By NBF News
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A member of the Bayelsa State House of Assembly, Hon Robert Enogha, has said President Goodluck Jonathan would get at least 90 per cent of the votes from the North in the 2011 presidential election.

In an interview with Sunday Sun, Hon Enogha premised his assurance on the fact that the vice president, Namadi Sambo, who hails from the region, is highly respected.

'We have ministers of substance from the North and they are very highly respected. We also have most of the governors from there that are always with the president. We have former heads of state, and apart from maybe (Ibrahim) Babangida, none of them has spoken negatively about Jonatha n. Shagari, Gowon and others are on the side of Jonathan. Therefore, I don't see any opposition from the North.'

He said the challenge by the likes of Babaginda, former Vice President Atiku Abubakar and others from North was not new because it happens in other climes.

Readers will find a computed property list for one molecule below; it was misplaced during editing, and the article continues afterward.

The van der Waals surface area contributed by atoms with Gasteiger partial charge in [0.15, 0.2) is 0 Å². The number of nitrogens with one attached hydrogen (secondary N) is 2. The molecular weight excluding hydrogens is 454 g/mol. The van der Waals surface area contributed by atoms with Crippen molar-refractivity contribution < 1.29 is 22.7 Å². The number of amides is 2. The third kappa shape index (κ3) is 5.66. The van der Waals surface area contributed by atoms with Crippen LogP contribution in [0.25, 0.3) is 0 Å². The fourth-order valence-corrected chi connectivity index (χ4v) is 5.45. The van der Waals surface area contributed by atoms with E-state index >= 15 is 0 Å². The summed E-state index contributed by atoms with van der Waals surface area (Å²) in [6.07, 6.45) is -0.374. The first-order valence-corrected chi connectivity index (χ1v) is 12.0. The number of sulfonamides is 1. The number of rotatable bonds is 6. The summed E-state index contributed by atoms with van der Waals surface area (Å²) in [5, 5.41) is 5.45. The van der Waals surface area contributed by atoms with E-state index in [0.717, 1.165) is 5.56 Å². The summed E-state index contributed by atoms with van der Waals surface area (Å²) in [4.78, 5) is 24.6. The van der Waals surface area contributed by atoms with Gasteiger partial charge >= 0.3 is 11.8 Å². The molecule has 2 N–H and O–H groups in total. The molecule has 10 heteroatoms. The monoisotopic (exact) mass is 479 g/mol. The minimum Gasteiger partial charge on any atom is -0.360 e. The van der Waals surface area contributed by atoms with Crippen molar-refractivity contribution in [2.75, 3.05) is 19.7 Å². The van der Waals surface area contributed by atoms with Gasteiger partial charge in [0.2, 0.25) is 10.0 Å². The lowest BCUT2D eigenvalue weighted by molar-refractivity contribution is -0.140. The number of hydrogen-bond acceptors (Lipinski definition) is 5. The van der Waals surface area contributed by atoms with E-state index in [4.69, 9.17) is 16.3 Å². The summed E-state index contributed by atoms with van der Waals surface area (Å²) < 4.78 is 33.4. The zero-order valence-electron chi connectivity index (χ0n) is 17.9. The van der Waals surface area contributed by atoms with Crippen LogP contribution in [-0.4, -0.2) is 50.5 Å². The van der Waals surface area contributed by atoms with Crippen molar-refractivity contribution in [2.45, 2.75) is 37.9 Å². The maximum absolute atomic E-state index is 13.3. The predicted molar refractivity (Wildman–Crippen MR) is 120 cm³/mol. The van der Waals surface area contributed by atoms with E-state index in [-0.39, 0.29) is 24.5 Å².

'Barack Obama was so brilliant during the campaigns, which ordinarily would have made Americans to say 'you don't need to contest election.' But there were pockets of interests that came to play. All what happened at that time were meant to strengthen that brilliant and unassuming articulate person that was loaded with wisdom. And so what is happening in Nigeria has happened in other places before and will still be happening as part of the beauty of democracy.'

Reacting to speculations that some South-south governors might be working against Jonathan's presidential bid, he dismissed it as mere speculation. 'I'm not sure of any South South governor that is against Mr President because of all the 27 governors that spoke at the Eagle Square, all the five South South PDP governors spoke in the affirmative. And there is no way you speak in public and you go to a hidden place to speak against.'

On his ambition to contest for a seat in the House of Representatives, he said: 'I think I have laid a solid foundation for myself after serving as Personal Assistant to the president when he was deputy governor and for nearly eight years in the House of Assembly. Altogether I have put in 12 solid years in public service. It is a reasonable foundation to be admitted to another parliamentary school. I'm not over-catapulting myself. I believe in climbing the ladder of life gradually.'